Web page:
[Date Prev][Date Next][Thread Prev][Thread Next][Date Index][Thread Index]

Blockchain and Networking

On Tue, Jan 23, 2018 at 9:39 AM, John R. Levine <johnl at iecc.com> wrote:

> the problem isn't keeping the database, it's figuring out who can make
> authoritative statements about each block of IP addresses.

That is an inherently hierarchical question since all IP blocks originally
> trace back to allocations from IANA.

Well;  It's a hierarchical question only because the current registration
scheme is defined in
a hierarchical manner.  If  BGP were being designed today,  we could
choose  256-Bit  AS numbers,
and allow  each mined or staked block to yield a block of AS numbers
prepended by some
random previously-unused 128-bit GUID.

However,  a blockchain could also be used to allow an authority to make a
statement representing
a resource that can be made a non-withdrawable statement ---  in other
words,  the authority's role
or job in the registration process is to originate the registration,  and
after that is done:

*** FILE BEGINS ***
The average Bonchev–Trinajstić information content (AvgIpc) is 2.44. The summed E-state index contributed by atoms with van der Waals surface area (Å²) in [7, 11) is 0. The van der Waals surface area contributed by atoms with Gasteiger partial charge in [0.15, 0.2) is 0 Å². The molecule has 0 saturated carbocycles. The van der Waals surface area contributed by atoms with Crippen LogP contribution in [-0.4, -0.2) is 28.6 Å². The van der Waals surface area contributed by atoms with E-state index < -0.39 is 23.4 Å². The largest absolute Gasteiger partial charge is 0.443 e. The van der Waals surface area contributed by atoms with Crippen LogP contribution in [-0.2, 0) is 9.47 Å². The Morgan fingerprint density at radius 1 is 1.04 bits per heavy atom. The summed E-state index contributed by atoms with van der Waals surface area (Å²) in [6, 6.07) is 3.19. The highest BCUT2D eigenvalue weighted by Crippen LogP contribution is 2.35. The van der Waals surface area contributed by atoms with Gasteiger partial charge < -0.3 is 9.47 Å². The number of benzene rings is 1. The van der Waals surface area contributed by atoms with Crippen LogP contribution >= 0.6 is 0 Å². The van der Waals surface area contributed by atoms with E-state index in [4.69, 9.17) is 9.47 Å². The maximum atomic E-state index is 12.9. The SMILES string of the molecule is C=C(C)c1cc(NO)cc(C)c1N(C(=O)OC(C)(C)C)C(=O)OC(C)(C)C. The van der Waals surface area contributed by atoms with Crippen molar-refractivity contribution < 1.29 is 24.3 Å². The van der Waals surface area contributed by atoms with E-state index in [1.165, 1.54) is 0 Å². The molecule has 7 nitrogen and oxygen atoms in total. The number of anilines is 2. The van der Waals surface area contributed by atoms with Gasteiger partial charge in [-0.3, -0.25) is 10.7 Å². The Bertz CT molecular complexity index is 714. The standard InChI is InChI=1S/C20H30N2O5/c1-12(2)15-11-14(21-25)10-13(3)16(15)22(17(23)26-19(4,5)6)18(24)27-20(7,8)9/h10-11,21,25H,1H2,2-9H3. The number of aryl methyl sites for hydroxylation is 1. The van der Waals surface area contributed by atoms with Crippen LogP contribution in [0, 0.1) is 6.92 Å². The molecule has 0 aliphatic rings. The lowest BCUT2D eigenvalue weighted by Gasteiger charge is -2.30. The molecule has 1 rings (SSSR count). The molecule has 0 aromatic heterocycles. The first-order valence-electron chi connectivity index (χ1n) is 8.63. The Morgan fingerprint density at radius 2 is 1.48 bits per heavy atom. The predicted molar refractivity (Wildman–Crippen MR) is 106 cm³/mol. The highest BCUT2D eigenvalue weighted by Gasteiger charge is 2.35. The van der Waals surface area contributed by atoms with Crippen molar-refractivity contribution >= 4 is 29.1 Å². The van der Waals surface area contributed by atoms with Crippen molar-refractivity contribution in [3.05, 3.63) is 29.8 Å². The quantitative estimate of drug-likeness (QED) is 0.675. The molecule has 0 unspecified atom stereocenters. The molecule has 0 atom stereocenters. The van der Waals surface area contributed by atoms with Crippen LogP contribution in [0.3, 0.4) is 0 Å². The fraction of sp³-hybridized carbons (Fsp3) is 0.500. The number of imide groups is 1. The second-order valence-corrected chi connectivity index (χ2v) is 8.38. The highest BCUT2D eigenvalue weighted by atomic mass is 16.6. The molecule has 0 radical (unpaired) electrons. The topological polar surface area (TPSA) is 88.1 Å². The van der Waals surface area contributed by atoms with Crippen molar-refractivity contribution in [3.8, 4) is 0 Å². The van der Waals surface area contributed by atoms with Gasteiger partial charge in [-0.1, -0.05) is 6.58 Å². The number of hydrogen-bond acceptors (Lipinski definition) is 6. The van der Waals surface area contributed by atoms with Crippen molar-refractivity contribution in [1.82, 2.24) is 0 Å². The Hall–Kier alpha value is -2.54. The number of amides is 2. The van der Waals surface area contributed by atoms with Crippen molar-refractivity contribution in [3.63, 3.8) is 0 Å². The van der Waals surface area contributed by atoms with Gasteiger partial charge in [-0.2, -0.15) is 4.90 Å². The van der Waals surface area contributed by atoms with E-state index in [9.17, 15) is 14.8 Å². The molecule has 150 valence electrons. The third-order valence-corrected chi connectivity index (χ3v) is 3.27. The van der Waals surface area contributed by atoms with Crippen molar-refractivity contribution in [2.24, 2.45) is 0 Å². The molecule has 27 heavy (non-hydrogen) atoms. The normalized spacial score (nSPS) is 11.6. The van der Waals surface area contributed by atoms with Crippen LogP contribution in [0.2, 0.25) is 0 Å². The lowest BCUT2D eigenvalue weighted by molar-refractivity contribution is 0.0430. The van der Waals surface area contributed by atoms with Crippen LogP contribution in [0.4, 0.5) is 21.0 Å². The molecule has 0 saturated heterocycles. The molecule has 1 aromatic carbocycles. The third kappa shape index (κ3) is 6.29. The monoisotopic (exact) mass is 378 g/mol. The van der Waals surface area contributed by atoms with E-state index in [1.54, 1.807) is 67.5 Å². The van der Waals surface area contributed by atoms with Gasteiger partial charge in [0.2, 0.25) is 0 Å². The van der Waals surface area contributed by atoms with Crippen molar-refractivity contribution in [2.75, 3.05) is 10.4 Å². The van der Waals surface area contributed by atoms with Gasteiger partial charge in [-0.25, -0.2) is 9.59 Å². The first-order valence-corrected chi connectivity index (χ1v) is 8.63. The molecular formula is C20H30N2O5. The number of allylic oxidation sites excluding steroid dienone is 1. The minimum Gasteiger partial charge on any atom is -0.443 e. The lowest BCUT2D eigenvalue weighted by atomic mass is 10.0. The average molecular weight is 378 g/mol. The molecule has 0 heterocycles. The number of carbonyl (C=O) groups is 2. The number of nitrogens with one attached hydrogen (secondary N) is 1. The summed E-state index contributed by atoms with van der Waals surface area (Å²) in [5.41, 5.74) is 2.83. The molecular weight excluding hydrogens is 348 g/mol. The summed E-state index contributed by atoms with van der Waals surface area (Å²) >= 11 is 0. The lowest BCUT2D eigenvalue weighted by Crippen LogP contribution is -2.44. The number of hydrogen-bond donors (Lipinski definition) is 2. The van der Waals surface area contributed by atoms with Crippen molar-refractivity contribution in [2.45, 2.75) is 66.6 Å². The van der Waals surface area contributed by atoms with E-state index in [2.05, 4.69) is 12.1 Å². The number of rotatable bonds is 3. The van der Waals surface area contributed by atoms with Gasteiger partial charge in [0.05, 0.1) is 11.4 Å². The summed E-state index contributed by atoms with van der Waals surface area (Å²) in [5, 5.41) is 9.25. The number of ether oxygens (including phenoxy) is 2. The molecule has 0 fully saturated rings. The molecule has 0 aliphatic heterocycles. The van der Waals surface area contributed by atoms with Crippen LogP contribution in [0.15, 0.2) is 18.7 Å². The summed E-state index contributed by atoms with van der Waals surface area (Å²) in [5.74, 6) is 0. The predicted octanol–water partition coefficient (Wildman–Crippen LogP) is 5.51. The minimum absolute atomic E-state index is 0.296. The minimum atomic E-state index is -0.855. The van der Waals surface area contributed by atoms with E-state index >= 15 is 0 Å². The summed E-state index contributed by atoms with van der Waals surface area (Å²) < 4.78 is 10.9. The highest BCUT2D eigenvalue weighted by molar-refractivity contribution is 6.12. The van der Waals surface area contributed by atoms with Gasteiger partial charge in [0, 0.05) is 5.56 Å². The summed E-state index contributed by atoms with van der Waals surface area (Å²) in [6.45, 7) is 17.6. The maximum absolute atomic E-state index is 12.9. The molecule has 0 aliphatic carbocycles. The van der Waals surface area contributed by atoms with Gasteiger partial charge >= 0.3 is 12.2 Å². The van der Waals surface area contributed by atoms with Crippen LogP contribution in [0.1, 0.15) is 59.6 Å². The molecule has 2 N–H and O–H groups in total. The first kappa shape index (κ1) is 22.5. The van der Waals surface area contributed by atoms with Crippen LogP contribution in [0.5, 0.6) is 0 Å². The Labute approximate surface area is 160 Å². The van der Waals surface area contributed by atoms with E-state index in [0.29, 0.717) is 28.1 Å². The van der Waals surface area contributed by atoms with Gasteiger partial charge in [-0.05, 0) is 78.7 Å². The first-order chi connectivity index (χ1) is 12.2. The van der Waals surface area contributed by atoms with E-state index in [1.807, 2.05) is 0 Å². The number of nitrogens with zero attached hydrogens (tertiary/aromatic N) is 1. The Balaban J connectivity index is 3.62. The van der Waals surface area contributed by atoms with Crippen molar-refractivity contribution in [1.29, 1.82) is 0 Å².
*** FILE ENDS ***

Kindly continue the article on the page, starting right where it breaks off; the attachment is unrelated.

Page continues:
their authoritative statement is accepted ONCE per resource.

The registration is permanent ---  the authority has no ongoing role and no
ability to later make
a new conflicting statement about that same resource,   and   the
authority  has  no operational role
except to originate new registrations.

This would mean that a foreign government could not coerce the authority
to  "cancel"  or mangle
a registration to meet a political or adversarial objective of disrupting
the ability to co-ordinate networks,
since the  number registry is an authority of  limited power:  not an
authority of complete power.

We can have arguments about the best way to document the chain of
> ownership, and conspiracy theories about how the evil RIRs are planning to
> steal our precious bodily flu^W^WIPs, but "put it in a blockchain!"
> Puhleeze.
> R's,
> John